There is a boy, riding a horse. Around the middle of the traffic circle.

I did a double take. Like, huh? And there was a boy, riding a horse, around the middle, of the traffic circle. I was so tired I thought it was a mirage. And just to be sure it existed in my hazy morning reality, I stopped, to watch. I stopped to watch in the middle of the road. I stopped. To watch. In the middle of the road.

I am not the brightest crayon in the box. Not this morning anyway.

So there I am standing in the middle of the road, slacked jawed and wided eyed and potentially drooling. And this horse is gorgeous and the boy's long legs are dangling over the side in an effortless grip on the horse's side. And they are going around the circle. And it looks like he is a member of the Spanish Riding School going through his paces. And it's beautiful.

It was not until the viscious horn of an oncoming car woke me from my staring slumber did I realize I was standing in the middle of the road slack jawed and wide eyed and definitely drooling. So I carried on my way.

Tuesday, February 24, 2009

Are you really really happy? And other serious things like God.

We have this thing called "Our Space" at uni. It is pretty much what any american university student would call "complete bullshit", but i guess i have always loved complete bullshit in a way, and so i kind of like 'our space' too. During 'our space' we are supposed to pick a topic and a student facilitator to lead the discussion, and then just talk about whatever we want. recent topics have included dating in senegal vs. dating in america (oh dear me) and i don't know i forgot what the first one was about. anyway it can vary to really unproductive, to incredibly interesting. this week the subject we ended up talking about was different notions of happiness. one of the americans, charlotte, read this poem she wrote to us and then we ended up talking as a group for, i think, 3 hours?!? about it. so i don't want to recount exactly what happened, but i am just going to write down what different people were saying, like a book of quotations, beause i think that's the only way to get the idea of what really happened.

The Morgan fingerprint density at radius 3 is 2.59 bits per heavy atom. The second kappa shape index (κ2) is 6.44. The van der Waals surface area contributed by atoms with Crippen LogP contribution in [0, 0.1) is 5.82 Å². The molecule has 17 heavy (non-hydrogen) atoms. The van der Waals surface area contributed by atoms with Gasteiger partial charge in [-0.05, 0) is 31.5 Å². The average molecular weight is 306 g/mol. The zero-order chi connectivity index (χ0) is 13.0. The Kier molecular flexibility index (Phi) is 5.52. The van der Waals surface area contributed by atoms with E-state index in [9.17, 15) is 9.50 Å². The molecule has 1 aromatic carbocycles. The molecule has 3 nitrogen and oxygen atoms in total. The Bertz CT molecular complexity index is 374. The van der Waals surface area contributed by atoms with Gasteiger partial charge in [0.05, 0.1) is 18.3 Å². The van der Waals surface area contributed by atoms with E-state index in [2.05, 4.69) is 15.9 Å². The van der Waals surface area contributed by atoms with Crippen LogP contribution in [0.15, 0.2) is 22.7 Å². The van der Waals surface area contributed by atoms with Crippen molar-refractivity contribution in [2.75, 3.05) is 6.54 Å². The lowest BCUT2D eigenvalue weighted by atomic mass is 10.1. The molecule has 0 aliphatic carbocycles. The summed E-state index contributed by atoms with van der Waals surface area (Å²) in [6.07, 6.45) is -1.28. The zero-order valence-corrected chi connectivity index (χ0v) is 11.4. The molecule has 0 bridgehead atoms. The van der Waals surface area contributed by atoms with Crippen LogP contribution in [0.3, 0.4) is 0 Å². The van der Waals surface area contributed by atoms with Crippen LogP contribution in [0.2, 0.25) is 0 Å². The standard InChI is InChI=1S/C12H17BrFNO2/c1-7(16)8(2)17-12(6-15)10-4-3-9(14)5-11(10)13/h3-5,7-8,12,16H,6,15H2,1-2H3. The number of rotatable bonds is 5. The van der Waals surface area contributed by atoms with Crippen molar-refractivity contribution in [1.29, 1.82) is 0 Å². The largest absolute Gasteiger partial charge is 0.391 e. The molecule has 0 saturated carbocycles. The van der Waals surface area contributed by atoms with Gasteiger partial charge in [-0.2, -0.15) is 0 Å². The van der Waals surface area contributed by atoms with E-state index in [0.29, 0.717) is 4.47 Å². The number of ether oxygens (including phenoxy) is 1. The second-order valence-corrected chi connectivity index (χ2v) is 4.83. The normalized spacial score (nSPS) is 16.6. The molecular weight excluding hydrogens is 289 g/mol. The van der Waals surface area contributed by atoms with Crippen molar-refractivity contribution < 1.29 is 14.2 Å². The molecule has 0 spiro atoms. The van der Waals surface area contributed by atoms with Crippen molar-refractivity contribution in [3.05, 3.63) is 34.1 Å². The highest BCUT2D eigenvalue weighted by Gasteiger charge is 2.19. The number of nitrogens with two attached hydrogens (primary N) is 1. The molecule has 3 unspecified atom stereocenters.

1st: Charlotte Poem:

The Betrayal of the American Dream

When you feel you must escape
Or you'll loose your human shape
Buy yourself a car so large,
It even has a turbo-charge.
And tell yourself that it's so nice,
You could drive to Paradise.

When your world is too small
Encircles you within its wall
Buy yourself a bigger house
Go shopping for a sexy blouse.

When you're alone and cannot cope
But know true love is fool's hope;
Buy fresh beauty in a can